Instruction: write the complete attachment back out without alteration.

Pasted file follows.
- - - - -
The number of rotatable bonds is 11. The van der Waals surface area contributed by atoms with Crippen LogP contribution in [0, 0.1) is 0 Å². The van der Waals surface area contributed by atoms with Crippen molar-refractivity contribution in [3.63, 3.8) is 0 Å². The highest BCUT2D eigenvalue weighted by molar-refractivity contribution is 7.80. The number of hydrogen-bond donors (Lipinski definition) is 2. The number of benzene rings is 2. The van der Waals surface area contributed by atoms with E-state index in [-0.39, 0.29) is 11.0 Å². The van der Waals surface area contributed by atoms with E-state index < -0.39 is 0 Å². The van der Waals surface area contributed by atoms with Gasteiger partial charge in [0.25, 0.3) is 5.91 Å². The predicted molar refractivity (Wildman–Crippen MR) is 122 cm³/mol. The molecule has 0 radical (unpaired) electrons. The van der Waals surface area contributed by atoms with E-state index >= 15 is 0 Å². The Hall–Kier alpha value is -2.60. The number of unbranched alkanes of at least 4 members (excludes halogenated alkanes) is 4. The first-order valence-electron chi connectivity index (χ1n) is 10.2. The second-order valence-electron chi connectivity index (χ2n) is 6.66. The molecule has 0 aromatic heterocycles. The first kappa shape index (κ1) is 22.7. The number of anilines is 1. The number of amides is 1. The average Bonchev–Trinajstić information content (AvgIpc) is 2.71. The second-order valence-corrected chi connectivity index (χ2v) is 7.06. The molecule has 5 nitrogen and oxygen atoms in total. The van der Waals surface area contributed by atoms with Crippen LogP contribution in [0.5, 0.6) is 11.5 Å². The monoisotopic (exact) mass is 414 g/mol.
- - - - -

The number of rotatable bonds is 11. The van der Waals surface area contributed by atoms with Crippen LogP contribution in [0, 0.1) is 0 Å². The van der Waals surface area contributed by atoms with Crippen molar-refractivity contribution in [3.63, 3.8) is 0 Å². The highest BCUT2D eigenvalue weighted by molar-refractivity contribution is 7.80. The number of hydrogen-bond donors (Lipinski definition) is 2. The number of benzene rings is 2. The van der Waals surface area contributed by atoms with E-state index in [-0.39, 0.29) is 11.0 Å². The van der Waals surface area contributed by atoms with E-state index < -0.39 is 0 Å². The van der Waals surface area contributed by atoms with Gasteiger partial charge in [0.25, 0.3) is 5.91 Å². The predicted molar refractivity (Wildman–Crippen MR) is 122 cm³/mol. The molecule has 0 radical (unpaired) electrons. The van der Waals surface area contributed by atoms with E-state index >= 15 is 0 Å². The Hall–Kier alpha value is -2.60. The number of unbranched alkanes of at least 4 members (excludes halogenated alkanes) is 4. The first-order valence-electron chi connectivity index (χ1n) is 10.2. The second-order valence-electron chi connectivity index (χ2n) is 6.66. The molecule has 0 aromatic heterocycles. The first kappa shape index (κ1) is 22.7. The number of anilines is 1. The number of amides is 1. The average Bonchev–Trinajstić information content (AvgIpc) is 2.71. The second-order valence-corrected chi connectivity index (χ2v) is 7.06. The molecule has 5 nitrogen and oxygen atoms in total. The van der Waals surface area contributed by atoms with Crippen LogP contribution in [0.5, 0.6) is 11.5 Å². The monoisotopic (exact) mass is 414 g/mol.